string category = 3;

Next create a new Products folder inside the solution and navigate into it. We will initialize a new Node.js project by running the npm init command from this folder. Once finished, we will install the necessary dependencies to create a gRPC service using Node:

npm install --save grpc @grpc/proto-loader

Once installed, add a new file server.js and update package.json main property as "main": "server.js". This way we will be able to start the gRPC server running the npm run command. It is now time to implement the service.

The actual method implementation is a fairly simple function:

const serviceImplementation = { 
  Details(call, callback) {  
    const { productId } = call.request;  
    console.log('Sending details for:', productId);
    callback(null, {productId, name: 'mockName', category: 'mockCategory'});

Now we just need a bit of plumbing code using the installed grpc dependencies in order to get an HTTP/2 server started that implements the service defined by the proto file and the concrete implementation:

const grpc = require('grpc');
const protoLoader = require('@grpc/proto-loader');

// Implement service 
const serviceImplementation = { ... };

// Load proto file
const proto = grpc.loadPackageDefinition(
  protoLoader.loadSync('../Protos/products.proto', {
    keepCase: true,
    longs: String,
    enums: String,
    defaults: true,
    oneofs: true
// Define server using proto file and concrete implementation
const server = new grpc.Server();
server.addService(proto.products.ProductsInventory.service, { Details: getdetails });
// get the server started
server.bind('', grpc.ServerCredentials.createInsecure());

Even though we are using a different language, the code listing we saw should result pretty familiar after the .NET services. Developers are responsible for writing the service implementation. Standard gRPC libraries are then used to load the proto file and create a server able to handle the requests, by routing them to the appropriated method of the implementation and handling the serialization/deserialization of messages.

There is however an important difference!

Note the second argument grpc.ServerCredentials.createInsecure() to the server.bind function. We are starting the server without using TLS, which means traffic won’t be encrypted across the wire. While this is fine for development, it would be a critical risk in production. We will come back to this topic in Section 5.

4.2 Communicate with the Node service

Now that we have a new service, let’s update our console application to generate the necessary client stub code to invoke its methods. Edit the Client.csproj project file adding a new Protobuf element that references the new products.proto file:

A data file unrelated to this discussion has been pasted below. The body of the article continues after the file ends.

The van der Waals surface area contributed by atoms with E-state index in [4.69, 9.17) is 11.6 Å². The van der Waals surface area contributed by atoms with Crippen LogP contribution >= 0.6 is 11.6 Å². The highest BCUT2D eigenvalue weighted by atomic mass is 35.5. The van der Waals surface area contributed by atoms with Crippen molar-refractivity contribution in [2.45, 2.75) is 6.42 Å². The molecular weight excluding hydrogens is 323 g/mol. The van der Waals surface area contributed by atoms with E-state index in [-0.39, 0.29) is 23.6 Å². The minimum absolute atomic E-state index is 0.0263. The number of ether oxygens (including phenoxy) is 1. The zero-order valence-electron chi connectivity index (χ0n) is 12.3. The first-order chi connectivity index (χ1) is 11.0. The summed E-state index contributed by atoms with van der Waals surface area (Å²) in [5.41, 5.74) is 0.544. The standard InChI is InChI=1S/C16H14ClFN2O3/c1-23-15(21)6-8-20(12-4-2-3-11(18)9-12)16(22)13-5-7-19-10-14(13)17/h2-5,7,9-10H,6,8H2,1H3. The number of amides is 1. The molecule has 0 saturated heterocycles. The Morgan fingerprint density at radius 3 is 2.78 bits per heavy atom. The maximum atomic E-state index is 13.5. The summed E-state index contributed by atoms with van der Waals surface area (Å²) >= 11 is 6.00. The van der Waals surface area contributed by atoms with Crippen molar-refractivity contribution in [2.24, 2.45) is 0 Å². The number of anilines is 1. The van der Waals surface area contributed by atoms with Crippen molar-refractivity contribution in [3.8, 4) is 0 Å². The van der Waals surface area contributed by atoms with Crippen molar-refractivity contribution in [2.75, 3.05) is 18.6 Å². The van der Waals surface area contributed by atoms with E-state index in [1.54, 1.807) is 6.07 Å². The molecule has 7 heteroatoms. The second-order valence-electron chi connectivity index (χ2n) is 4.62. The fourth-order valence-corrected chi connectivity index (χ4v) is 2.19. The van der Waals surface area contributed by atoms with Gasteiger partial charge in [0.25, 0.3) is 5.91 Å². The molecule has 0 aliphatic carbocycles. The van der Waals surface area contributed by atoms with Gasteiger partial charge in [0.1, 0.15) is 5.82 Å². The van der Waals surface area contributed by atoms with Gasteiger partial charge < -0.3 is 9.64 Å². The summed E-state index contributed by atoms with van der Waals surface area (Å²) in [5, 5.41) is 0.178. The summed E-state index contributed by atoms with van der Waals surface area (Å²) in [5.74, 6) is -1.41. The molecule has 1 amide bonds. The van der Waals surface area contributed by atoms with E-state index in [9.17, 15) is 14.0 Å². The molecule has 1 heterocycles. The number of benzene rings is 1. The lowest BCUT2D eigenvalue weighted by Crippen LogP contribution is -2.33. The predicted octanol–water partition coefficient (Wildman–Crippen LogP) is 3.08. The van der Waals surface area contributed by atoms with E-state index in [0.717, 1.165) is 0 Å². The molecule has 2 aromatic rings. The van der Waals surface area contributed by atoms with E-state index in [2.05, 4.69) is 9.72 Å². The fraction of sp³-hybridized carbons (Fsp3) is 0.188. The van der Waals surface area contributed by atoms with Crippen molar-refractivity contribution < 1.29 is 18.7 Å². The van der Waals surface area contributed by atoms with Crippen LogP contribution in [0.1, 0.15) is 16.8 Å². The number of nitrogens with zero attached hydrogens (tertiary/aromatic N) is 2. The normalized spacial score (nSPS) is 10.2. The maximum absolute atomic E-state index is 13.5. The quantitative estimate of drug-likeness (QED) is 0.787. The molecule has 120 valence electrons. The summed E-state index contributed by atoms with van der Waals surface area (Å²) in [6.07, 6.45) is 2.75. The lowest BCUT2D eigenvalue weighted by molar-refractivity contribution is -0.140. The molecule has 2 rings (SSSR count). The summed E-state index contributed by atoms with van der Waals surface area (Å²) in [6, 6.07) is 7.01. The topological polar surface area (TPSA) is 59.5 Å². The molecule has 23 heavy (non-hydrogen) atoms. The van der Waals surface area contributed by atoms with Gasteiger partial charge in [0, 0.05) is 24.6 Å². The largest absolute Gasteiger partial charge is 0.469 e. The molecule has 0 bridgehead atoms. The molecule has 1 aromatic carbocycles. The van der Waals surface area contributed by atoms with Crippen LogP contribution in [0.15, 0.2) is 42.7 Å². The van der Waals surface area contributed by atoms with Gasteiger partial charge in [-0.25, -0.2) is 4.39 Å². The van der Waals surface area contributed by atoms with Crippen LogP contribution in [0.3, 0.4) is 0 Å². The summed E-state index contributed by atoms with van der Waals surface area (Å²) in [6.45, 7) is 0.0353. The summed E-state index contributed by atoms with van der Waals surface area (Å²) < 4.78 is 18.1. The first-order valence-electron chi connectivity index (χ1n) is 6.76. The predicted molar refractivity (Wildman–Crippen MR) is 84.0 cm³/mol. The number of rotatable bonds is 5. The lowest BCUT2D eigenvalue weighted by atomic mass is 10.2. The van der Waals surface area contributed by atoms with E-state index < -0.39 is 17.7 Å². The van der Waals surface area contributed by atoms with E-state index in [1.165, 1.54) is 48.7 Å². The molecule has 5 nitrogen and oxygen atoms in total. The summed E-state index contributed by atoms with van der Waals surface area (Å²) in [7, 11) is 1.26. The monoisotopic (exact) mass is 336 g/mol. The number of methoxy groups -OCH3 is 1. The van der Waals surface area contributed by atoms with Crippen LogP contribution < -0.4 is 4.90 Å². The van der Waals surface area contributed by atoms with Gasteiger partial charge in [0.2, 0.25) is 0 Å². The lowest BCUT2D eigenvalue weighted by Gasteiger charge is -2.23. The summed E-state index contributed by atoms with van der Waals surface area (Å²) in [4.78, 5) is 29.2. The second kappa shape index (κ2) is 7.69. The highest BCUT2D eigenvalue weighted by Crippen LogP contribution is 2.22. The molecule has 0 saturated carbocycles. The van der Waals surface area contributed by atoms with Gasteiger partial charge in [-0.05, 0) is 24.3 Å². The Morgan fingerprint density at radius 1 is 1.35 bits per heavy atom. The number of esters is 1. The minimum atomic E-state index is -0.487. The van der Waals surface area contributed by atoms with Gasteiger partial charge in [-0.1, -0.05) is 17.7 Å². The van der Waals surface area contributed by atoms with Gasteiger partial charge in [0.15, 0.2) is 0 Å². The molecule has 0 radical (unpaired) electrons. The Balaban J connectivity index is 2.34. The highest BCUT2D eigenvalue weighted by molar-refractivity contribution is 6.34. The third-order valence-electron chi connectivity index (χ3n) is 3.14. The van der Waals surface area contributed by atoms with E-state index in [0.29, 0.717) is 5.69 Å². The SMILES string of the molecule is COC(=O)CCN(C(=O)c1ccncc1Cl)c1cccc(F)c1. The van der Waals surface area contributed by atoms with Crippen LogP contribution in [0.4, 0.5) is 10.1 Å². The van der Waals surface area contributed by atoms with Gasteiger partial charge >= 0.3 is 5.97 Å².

<Protobuf Include="..\Protos\products.proto" GrpcServices="Client" />

Once you save and rebuild the project, let’s add the necessary code to our client application in order to invoke the service. Feel free to get a bit creative for your Console application to provide some interface that lets you invoke either the Products or Order services.

The basic code to invoke the Details method of the products service is as follows:

var channel = GrpcChannel.ForAddress("http://localhost:5004");
var productsClient = new ProductsInventory.ProductsInventoryClient(channel);
var reply = await productsClient.DetailsAsync(new ProductDetailsRequest { ProductId = "ABC1234" });
Console.WriteLine($"Product details received. Name={reply.Name}, Category={reply.Category}");

This is very similar to the code that sends a request to the Orders service. Note however that since our server does not have TLS enabled, we need to define the URL using the http:// protocol instead of https://. If you now try to run the client and send a request to the server you will receive the following exception:


Figure 9, exception trying to invoke a service without TLS

This is because when using the HTTP/2 protocol, the HttpClient used by the service client will enforce TLS. Since the Node server does not have TLS enabled, the connection cannot be established. In order to allow this during development, we need to use the following AppContext switch as advised in the official docs:

AppContext.SetSwitch("System.Net.Http.SocketsHttpHandler.Http2UnencryptedSupport", true);

Once we make that change, we are able to invoke the Node service from our .NET client:


Figure 10, invoking the Node.js gRPC service from the .NET client

As you can see, it does not matter on which language (or platform for that matter) are the client and server running. As long as both adhere to the contract defined in the proto files, gRPC will make the transport/language choice transparent for the other side.

The final section of the article will look at TLS/SSL support in greater detail.

5. Understanding TLS/SSL with gRPC

5.1 Server credentials for TLS/SSL

gRPC is designed with TLS/SSL (Transport Layer Security/Secure Sockets Layer) support in mind in order to encrypt the traffic sent through the wire. This requires the gRPC servers to be configured with valid SSL credentials.

If you have paid attention throughout the article, you might have noticed that both services implemented in .NET and hosted in ASP.NET Core applications (Orders and Shippings) used TLS/SSL out of the box without us having to do anything. Whereas in the case of the Node.js app, we used unsecure connections without TLS/SSL since we didn’t supply valid SSL credentials.